Bound neutrons pave way to free ones

Feb 07, 2011
Some experiments seem to show that the building blocks of protons and neutrons inside a nucleus are somehow different from that of free ones (the EMC Effect). Other experiments show they behave differently when they pair up (Short-Range Correlations): they move faster and frequently overlap. Combining the data from experiments addressing these two effects, nuclear physicists showed that the two were connected. This connection has allowed scientists, for the first time, to extract information through experimentation about the internal structure of free neutrons, without the assistance of a theoretical model. Credit: DOE's Jefferson Lab

(PhysOrg.com) -- A study of bound protons and neutrons conducted at the Department of Energy's Thomas Jefferson National Accelerator Facility has allowed scientists, for the first time, to extract information through experimentation about the internal structure of free neutrons, without the assistance of a theoretical model. The result was published in the Feb. 4 issue of Physical Review Letters.

The major hurdle for scientists who study the internal structure of the neutron is that most are bound up inside the nucleus of atoms to protons. In nature, a free neutron lasts for only a few minutes, while in the nucleus, neutrons are always encumbered by the ubiquitous proton.

To tease out a description of a free neutron, a group of scientists compared data collected at Jefferson Lab and the SLAC National Accelerator Laboratory that detail how bound protons and neutrons in the nucleus of the atom display two very different effects. Both and neutrons are referred to as nucleons.

"Both effects are due to the nucleons behaving like they are not free," says Doug Higinbotham, a Jefferson Lab staff scientist.

Nucleons appear to differ when they are tightly bound in heavier nuclei versus when they are loosely bound in light nuclei. In the first effect, experiments have shown that nucleons tightly bound in a heavy nucleus pair up more often than those loosely bound in a light nucleus.

"The first thing was the probability of finding two nucleons close together in the nucleus, what we call a short-range correlation," says Larry Weinstein, a professor at Old Dominion University. "And the probability that the two nucleons are in a short-range correlation increases as the nucleus gets heavier."

Meanwhile, other experiments have shown a clear difference in how the proton's building blocks, called quarks, are distributed in heavy nuclei versus light nuclei. This difference is called the EMC Effect.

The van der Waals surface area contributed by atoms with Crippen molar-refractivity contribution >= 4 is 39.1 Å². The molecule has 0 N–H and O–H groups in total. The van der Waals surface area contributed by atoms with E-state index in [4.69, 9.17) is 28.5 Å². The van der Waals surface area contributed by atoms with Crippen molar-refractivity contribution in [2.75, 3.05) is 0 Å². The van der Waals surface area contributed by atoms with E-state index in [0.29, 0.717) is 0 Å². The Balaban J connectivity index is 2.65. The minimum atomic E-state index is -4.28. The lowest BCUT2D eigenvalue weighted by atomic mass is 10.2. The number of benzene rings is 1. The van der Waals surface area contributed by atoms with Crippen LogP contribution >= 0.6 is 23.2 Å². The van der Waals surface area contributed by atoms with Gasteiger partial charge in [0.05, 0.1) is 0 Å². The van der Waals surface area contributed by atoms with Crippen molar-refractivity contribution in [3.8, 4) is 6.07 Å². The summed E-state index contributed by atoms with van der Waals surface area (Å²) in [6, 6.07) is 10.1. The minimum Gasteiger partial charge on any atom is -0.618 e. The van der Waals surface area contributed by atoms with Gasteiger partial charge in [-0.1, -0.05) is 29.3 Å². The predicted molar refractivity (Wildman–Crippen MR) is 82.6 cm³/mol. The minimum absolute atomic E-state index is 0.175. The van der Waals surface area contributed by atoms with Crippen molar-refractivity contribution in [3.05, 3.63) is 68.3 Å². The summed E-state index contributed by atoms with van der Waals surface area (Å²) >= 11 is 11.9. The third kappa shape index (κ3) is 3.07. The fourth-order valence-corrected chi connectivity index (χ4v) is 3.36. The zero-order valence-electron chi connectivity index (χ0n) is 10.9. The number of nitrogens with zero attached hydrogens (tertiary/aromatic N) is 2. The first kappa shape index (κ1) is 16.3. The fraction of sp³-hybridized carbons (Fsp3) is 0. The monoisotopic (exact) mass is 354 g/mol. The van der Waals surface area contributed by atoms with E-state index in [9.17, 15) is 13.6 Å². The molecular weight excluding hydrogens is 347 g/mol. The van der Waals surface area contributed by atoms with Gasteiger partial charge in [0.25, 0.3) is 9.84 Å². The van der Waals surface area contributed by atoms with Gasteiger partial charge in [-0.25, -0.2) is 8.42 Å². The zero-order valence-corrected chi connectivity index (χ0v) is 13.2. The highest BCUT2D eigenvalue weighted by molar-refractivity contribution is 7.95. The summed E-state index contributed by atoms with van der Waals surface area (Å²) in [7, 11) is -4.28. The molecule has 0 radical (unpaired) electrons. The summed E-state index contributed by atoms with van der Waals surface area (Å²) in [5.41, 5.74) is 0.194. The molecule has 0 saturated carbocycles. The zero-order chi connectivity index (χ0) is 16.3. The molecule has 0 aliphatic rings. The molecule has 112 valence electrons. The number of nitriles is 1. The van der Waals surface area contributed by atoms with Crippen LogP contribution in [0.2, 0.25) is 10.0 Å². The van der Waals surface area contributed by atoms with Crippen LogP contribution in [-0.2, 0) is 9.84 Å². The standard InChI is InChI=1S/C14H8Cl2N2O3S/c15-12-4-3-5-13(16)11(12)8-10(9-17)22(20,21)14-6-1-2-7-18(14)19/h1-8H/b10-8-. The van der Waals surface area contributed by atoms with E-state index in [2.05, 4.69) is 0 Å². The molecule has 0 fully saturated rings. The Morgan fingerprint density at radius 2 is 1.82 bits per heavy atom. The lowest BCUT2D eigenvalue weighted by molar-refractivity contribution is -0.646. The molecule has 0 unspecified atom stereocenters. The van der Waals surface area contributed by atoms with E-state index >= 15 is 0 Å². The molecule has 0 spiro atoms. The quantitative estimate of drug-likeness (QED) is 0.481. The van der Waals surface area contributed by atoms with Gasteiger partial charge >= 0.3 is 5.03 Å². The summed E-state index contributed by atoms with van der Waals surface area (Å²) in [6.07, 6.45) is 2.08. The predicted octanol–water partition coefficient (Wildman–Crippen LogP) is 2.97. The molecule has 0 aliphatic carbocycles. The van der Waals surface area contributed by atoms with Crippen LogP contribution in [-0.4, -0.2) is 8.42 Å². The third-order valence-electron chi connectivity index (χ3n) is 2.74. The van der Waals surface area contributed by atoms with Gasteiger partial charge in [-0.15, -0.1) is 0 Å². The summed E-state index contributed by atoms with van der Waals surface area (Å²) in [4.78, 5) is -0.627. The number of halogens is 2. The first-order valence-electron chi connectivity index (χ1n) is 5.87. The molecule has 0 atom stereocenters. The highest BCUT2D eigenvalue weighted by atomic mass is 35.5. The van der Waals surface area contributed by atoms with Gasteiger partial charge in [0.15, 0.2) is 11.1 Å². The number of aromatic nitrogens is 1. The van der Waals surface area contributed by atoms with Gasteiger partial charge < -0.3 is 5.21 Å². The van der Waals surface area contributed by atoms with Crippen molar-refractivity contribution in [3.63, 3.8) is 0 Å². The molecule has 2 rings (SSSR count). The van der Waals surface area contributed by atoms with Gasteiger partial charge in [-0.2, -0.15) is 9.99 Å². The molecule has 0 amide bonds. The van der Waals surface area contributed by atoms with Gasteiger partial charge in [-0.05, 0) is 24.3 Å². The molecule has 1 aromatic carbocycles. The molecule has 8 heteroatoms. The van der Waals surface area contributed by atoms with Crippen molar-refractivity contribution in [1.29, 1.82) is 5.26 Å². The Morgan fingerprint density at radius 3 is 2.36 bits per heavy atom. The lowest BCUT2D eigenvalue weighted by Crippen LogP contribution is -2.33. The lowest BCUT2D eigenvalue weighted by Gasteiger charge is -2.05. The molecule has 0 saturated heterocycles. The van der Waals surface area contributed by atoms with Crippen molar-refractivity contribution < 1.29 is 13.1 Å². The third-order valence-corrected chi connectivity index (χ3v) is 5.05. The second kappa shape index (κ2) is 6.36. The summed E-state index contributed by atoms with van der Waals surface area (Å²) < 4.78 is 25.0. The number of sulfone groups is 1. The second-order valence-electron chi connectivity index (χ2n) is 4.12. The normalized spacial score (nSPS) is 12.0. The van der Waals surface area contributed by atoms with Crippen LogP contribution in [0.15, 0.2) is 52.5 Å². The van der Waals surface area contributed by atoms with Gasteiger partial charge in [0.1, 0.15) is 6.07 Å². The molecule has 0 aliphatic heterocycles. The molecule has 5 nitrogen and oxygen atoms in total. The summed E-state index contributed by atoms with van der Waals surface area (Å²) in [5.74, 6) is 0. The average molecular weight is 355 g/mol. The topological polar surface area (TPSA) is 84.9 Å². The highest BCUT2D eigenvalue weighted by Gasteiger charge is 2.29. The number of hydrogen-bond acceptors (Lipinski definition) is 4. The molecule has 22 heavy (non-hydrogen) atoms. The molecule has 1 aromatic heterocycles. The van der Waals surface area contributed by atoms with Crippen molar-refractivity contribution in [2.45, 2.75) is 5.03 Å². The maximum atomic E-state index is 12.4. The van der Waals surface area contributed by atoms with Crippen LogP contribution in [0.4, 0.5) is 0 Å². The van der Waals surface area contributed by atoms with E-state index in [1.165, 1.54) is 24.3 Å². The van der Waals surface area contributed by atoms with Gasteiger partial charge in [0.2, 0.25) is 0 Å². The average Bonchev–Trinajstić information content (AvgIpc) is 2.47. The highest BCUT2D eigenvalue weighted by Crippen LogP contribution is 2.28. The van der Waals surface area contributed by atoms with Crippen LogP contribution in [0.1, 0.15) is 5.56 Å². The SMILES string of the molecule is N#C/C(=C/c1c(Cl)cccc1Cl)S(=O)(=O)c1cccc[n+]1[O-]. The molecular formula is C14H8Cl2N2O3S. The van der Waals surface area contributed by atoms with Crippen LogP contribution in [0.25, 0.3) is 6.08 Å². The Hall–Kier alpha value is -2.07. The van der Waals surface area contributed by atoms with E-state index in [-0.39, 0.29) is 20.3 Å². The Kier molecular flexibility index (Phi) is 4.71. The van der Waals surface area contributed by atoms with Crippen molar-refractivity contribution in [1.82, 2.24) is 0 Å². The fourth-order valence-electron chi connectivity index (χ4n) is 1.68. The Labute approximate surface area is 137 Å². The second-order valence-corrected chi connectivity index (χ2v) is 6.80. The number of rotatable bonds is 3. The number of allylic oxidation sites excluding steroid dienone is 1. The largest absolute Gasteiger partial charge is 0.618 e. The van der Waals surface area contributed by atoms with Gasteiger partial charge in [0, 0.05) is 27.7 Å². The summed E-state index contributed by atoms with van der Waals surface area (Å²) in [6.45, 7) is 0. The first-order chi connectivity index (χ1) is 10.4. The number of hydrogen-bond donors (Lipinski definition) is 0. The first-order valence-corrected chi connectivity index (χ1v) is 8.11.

"People were measuring and discussing the EMC effect. And people were discussing things about the short-range correlations effect. Nobody bothered to look to see if there's any connection between them," adds Eliezer Piasetzky, a professor at Tel Aviv University in Israel.

When the group combined the data from a half-dozen experiments regarding these two different effects on one graph, they found that the two effects were correlated.

"Take a quantity that tells you how strong the EMC Effect is. And then take another quantity that tells you how many short-range correlations you have," Higinbotham explains. "And you see that when one is big, the other one is big. When one is small, the other one is small."

The scientists say that it's unlikely that one effect causes the other. Rather, the data shows that there is a common cause for both.

"I think that we certainly agree that from the position picture, it's due to nucleons overlapping that is causing this. And in the momentum picture, it is the high-momentum nucleons that are causing this. And, of course, it's quantum mechanics, so choose your picture," Higinbotham explains.

The group says the common cause may have remained a mystery for so long, because while the two effects they are studying are obviously related when laid out on a graph, the connection was previously obscured by the different, yet related ways in which the two effects are studied.

"When you do a measurement for the EMC Effect, what you do is you look inside the nucleon. You break open the nucleon and see inside. What happens inside the nucleon is very different from the short-range correlations, which is what happens between two different nucleons," Piasetzky says.

"What's very new here is that we have linked two fields that were completely disconnected. So now you can start asking questions about what that connection can help us learn," Higinbotham says.

They say the next step is to further compare the data from all of the source experiments that they used in their analysis to see if data for one effect may now be used to learn something new about the other. Then, of course, they'd like to use the knowledge that the two effects are connected to design new experiments for shining a light on other secrets buried in the nucleus of the atom.

Explore further: New microscope collects dynamic images of the molecules that animate life

More information: link.aps.org/doi/10.1103/PhysRevLett.106.052301

Provided by Thomas Jefferson National Accelerator Facility

4.9 /5 (54 votes)

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tpb
1 / 5 (5) Feb 07, 2011
Quote,
In nature, a free neutron lasts for only a few minutes.

If true, what is a neutron star, and how does it exist without protons.
eachus
5 / 5 (8) Feb 07, 2011
If true, what is a neutron star, and how does it exist without protons.


The neutrons in a neutron star are not free, so that is not an issue. At the surface, there is a thin layer of ordinary matter that contains plenty of protons. When it gets too thick, you get a nova. When the neutron star adds two much weight, it becomes a supernova.
PPihkala
5 / 5 (7) Feb 07, 2011
Quote,
In nature, a free neutron lasts for only a few minutes.

If true, what is a neutron star, and how does it exist without protons.

Neutron star is not formed by one neutron. In neutron stars there are massive amount of nucleus parts compressed together, so there are no free neutrons there. Therefore they are stable. Look at Wikipedia for more info.